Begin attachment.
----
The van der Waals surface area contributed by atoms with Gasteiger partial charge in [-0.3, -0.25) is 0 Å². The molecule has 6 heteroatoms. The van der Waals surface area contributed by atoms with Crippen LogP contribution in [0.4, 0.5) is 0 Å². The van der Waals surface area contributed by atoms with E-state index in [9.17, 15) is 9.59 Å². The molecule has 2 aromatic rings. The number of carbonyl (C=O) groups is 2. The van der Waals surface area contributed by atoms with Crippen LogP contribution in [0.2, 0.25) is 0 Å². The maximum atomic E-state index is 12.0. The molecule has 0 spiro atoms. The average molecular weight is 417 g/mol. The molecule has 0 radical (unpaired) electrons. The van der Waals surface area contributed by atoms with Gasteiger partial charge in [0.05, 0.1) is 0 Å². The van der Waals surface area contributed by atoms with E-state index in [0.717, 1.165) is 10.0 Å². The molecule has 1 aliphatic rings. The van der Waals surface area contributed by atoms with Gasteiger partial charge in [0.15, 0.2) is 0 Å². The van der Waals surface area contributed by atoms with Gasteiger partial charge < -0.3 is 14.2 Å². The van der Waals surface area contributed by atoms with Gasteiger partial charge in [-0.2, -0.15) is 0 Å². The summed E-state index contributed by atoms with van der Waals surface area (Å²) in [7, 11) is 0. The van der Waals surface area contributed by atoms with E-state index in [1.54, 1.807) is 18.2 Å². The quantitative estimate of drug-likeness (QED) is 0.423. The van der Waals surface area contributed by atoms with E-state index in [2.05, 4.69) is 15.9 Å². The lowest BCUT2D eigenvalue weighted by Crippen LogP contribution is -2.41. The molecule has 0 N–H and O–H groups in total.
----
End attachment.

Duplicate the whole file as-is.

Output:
The van der Waals surface area contributed by atoms with Gasteiger partial charge in [-0.3, -0.25) is 0 Å². The molecule has 6 heteroatoms. The van der Waals surface area contributed by atoms with Crippen LogP contribution in [0.4, 0.5) is 0 Å². The van der Waals surface area contributed by atoms with E-state index in [9.17, 15) is 9.59 Å². The molecule has 2 aromatic rings. The number of carbonyl (C=O) groups is 2. The van der Waals surface area contributed by atoms with Crippen LogP contribution in [0.2, 0.25) is 0 Å². The maximum atomic E-state index is 12.0. The molecule has 0 spiro atoms. The average molecular weight is 417 g/mol. The molecule has 0 radical (unpaired) electrons. The van der Waals surface area contributed by atoms with Gasteiger partial charge in [0.05, 0.1) is 0 Å². The van der Waals surface area contributed by atoms with E-state index in [0.717, 1.165) is 10.0 Å². The molecule has 1 aliphatic rings. The van der Waals surface area contributed by atoms with Gasteiger partial charge in [0.15, 0.2) is 0 Å². The van der Waals surface area contributed by atoms with Gasteiger partial charge < -0.3 is 14.2 Å². The van der Waals surface area contributed by atoms with Gasteiger partial charge in [-0.2, -0.15) is 0 Å². The summed E-state index contributed by atoms with van der Waals surface area (Å²) in [7, 11) is 0. The van der Waals surface area contributed by atoms with E-state index in [1.54, 1.807) is 18.2 Å². The quantitative estimate of drug-likeness (QED) is 0.423. The van der Waals surface area contributed by atoms with E-state index in [2.05, 4.69) is 15.9 Å². The lowest BCUT2D eigenvalue weighted by Crippen LogP contribution is -2.41. The molecule has 0 N–H and O–H groups in total.